New mourners, old mourners: online memorial culture as a chapter in the history of mourning

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How does online mourning differ from offline mourning? Throughout history, demographic, social and technological changes have altered mourners’ social relationships with both the living and the dead, and hence their experiences of grief. Online technologies comprise the latest chapter in this story; earlier chapters include family/community mourning (pre-industrial), private mourning (twentieth century), and public mourning (turn of the millennium). Pervasive social media in which users generate their own content have significantly shifted mourners’ social interactions and the norms that govern them, partly in new directions (such as enfranchising previously stigmatised griefs; more potential for conflict between mourners and others) but partly returning to something more like the relationships of the pre-industrial village (such as everyday awareness of mortality, greater use of religious imagery, more potential for conflict among mourners). Online, mourners can experience both greater freedom to be themselves and increased social pressure to conform to group norms as to who should be mourned and how.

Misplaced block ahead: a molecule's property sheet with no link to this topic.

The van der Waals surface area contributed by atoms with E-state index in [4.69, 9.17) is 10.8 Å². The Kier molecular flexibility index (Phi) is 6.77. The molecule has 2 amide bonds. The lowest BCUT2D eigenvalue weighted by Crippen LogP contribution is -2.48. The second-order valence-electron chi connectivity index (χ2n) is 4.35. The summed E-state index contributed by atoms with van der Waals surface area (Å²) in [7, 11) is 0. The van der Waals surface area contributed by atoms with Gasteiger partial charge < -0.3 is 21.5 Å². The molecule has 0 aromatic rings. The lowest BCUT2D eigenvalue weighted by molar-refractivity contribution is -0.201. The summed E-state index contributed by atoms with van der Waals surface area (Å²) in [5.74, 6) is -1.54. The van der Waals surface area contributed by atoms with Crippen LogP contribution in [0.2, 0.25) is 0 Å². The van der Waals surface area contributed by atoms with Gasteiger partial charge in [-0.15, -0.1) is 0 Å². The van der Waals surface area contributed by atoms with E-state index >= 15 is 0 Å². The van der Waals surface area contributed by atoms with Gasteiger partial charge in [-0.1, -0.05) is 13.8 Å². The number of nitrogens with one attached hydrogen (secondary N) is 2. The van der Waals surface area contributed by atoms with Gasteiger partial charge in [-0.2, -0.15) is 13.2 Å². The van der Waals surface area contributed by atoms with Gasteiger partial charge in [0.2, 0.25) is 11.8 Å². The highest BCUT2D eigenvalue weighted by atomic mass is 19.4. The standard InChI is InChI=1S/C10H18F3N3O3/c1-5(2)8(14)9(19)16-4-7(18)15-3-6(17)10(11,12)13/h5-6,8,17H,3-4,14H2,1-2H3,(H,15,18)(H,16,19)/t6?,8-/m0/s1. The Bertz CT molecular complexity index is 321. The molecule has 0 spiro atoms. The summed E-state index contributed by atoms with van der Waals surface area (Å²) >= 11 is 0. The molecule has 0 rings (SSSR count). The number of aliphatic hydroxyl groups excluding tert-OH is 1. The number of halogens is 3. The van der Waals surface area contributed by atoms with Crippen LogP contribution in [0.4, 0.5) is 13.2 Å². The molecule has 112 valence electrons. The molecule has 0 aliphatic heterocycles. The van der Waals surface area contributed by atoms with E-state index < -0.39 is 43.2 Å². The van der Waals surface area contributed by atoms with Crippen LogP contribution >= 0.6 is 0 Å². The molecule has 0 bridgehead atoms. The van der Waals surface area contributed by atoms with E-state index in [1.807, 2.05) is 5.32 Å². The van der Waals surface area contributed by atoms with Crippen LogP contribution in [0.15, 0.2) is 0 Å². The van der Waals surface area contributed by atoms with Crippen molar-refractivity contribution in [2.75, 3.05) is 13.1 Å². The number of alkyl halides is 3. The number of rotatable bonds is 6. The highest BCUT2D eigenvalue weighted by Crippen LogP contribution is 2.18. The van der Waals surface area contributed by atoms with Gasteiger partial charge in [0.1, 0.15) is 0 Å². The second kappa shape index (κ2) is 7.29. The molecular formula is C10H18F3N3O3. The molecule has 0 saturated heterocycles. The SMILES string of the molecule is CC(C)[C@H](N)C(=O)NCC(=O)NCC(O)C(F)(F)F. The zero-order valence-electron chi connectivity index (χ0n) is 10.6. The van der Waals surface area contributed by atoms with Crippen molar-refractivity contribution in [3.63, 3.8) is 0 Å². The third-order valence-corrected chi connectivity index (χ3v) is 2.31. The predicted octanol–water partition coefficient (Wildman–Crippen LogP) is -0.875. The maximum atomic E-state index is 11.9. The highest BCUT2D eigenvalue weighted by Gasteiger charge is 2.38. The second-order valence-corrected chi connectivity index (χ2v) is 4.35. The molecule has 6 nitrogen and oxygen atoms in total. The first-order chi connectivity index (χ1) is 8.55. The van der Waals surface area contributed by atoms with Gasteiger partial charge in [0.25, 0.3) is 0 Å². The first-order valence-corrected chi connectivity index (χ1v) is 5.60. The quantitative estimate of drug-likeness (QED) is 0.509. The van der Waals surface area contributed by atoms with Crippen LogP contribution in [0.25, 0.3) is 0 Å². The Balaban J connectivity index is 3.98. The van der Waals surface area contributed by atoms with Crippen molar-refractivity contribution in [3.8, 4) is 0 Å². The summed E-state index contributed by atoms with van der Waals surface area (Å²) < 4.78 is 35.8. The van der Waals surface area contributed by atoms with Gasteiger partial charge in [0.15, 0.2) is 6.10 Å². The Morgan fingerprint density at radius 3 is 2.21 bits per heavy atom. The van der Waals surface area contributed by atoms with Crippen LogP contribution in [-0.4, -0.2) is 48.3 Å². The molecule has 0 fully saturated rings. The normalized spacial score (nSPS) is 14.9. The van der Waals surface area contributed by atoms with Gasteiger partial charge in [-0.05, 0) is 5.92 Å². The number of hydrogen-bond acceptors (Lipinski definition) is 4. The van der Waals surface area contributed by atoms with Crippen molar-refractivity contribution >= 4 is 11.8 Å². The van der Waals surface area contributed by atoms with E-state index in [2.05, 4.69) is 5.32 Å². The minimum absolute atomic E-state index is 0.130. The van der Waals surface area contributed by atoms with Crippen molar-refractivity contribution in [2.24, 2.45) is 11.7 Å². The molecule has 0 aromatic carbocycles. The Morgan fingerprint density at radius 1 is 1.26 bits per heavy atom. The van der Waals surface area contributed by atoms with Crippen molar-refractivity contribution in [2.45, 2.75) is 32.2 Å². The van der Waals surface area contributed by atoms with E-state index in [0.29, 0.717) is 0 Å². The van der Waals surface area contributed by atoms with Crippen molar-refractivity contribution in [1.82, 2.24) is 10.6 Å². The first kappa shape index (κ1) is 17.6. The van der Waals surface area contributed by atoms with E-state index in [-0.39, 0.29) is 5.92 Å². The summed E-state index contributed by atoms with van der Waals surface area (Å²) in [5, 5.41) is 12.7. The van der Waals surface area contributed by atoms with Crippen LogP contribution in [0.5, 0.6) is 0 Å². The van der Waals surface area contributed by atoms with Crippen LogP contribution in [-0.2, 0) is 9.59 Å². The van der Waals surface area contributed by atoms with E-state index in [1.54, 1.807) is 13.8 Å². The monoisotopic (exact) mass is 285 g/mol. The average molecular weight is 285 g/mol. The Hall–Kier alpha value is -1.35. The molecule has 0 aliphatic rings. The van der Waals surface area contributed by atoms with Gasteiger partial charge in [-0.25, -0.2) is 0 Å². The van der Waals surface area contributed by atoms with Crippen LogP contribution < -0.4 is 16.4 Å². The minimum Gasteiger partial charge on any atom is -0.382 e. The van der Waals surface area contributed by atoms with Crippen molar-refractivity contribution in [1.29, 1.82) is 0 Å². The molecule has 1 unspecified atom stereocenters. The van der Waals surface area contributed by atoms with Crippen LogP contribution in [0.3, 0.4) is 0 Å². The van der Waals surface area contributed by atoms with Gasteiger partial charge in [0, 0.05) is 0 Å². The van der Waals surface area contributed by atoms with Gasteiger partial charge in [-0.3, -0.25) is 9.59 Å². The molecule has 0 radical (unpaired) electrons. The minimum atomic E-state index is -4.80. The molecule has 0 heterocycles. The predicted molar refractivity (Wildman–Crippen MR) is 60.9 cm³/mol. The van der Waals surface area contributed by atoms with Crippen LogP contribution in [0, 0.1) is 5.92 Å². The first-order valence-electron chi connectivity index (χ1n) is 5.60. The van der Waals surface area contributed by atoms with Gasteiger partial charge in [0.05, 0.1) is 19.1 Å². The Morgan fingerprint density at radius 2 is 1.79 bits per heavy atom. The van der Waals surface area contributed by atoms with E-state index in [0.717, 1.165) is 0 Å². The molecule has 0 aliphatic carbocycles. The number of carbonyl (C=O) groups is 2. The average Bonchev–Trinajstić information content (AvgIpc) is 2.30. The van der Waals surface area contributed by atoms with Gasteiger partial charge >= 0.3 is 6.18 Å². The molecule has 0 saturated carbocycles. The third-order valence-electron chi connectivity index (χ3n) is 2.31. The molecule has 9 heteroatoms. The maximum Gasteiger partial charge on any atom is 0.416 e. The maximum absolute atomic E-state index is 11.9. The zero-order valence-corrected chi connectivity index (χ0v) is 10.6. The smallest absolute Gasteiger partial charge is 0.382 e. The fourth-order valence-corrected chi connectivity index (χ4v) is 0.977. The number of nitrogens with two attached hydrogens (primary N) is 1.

Original languageEnglish
Pages (from-to)10-24
JournalNew Review of Hypermedia and Multimedia
Issue number1-2
Early online date6 Dec 2014
Publication statusPublished - 2015


  • heaven
  • angels
  • bereavement
  • grief
  • pervasive social media
  • sequestration

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